Expressive magic with fairy tale props, very much the thing in fiction these days, is nothing new. Toni Morrison herself has conjured with the best of them, peopling her beautiful "Beloved" with the ghosts of slaves, breathing life into a house haunted by humanity's cruelest instincts. Here, though, when Lula Ann Bridewell, who renames herself Bride, reexperiences the witchery of her childhood — first her pubic hair disappears, then the holes in her earlobes, her "spectacular" breasts, and ultimately her period, transforming her back into "a scared little black girl" — there is something oddly opportunistic about it, a fortuitous marriage of a trend and the idea not quite animating this novel.
The idea? It finally occurs to Sweetness (as she insists her daughter call her, rather than, say, Mama): "What you do to children matters." To Sweetness, for whom nursing Lula Ann "was like having a pickaninny sucking my teat," this may be a legitimate revelation. After all, her life and ancestry have been one long catalog of distinctions between skin colors ("the lighter the better"), with "passing" seemingly the only way to claim a little dignity ("How else can you avoid being spit on in a drugstore, shoving elbows at the bus stop, walking in the gutter to let whites have the whole sidewalk?").
Neither her light-skinned mother or father, she says, "would let themselves drink from a 'colored only' fountain even if they were dying of thirst." But the long-term consequences of the damage done to children, like so many of the themes in this novel, reads like that — a theme, not so much experienced as outlined, with supporting material sketched in.
Lula Ann, when she comes out black — "so black she scared me. Midnight black. Sudanese black." — is promptly rejected by Sweetness, and only proves her worth by falsely (and obediently, and effectively) testifying against a teacher accused of abusing children. That for the most part is in the past, though, as the adult Lula Ann — now the hugely successful Bride, ruling a cosmetic empire — grapples with the loss of Booker, "one beautiful man." Also, "one gorgeous man." In fact, Booker's beauty seems to be his chief attribute ("imagine how we looked as a couple"), though the affair was "nothing like those double-page spreads in fashion magazines, you know, couples standing half naked in the surf, looking so fierce and downright mean, their sexuality like lightning and the sky going dark to show off the shine of their skin."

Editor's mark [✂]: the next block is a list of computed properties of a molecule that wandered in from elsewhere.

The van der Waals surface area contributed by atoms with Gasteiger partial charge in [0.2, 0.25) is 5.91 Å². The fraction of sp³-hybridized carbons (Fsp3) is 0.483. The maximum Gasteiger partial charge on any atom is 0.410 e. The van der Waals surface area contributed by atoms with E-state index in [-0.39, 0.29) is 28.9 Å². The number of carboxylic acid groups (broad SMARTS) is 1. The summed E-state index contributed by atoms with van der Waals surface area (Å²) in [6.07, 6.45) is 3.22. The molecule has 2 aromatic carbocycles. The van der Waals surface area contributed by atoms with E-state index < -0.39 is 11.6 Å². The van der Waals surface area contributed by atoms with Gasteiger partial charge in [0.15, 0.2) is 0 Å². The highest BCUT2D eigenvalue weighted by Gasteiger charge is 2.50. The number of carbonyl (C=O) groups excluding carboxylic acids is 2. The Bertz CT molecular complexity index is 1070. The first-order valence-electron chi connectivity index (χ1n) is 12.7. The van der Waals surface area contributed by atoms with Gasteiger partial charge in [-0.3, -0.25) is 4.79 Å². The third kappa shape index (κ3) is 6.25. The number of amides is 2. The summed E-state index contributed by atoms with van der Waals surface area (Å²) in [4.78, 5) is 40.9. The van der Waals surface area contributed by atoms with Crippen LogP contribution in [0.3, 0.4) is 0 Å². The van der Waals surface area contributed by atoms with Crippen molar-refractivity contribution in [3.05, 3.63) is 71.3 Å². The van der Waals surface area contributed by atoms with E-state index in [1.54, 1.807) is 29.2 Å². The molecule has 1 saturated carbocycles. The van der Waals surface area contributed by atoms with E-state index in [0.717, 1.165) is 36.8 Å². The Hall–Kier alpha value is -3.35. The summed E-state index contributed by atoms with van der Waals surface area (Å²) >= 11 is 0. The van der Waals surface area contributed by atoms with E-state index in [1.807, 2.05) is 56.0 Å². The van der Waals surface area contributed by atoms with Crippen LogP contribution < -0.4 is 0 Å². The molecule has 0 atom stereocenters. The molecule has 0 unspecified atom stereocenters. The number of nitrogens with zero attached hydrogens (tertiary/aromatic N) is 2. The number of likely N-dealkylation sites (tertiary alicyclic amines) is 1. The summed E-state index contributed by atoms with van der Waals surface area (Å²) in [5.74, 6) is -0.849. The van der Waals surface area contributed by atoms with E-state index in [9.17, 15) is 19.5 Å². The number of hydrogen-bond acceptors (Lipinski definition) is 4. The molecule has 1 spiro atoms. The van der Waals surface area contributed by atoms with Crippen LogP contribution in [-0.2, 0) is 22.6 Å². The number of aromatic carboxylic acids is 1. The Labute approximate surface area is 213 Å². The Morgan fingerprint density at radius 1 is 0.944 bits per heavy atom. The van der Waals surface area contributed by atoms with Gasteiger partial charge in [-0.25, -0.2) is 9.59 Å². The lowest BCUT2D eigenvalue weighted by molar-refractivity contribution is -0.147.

Yes, well … getting past the looks takes a lot of work, and meanwhile we learn something about Booker and his own damaged childhood, and encounter another damaged child (this one white), who finds in Bride the only person she can confide in about her awful experience.
All of this is worthy enough, the stuff of which great novels might be — and has been — made, by Morrison herself, but here it seems cursory, a slapdash admixture of plot and explanation with the occasional redeeming image or burst of inspired language. "They will blow it," Booker's Aunt Queen, a good witch if ever there was one, observes of the uneasy couple. "Each will cling to a sad little story of hurt and sorrow — some long ago trouble and pain life dumped on their pure and innocent selves. And each one will rewrite that story forever, knowing the plot, guessing the theme, inventing its meaning and dismissing its origin. What waste."
Ellen Akins (@ellenakins) is the author of four novels and a collection of stories, "World Like a Knife."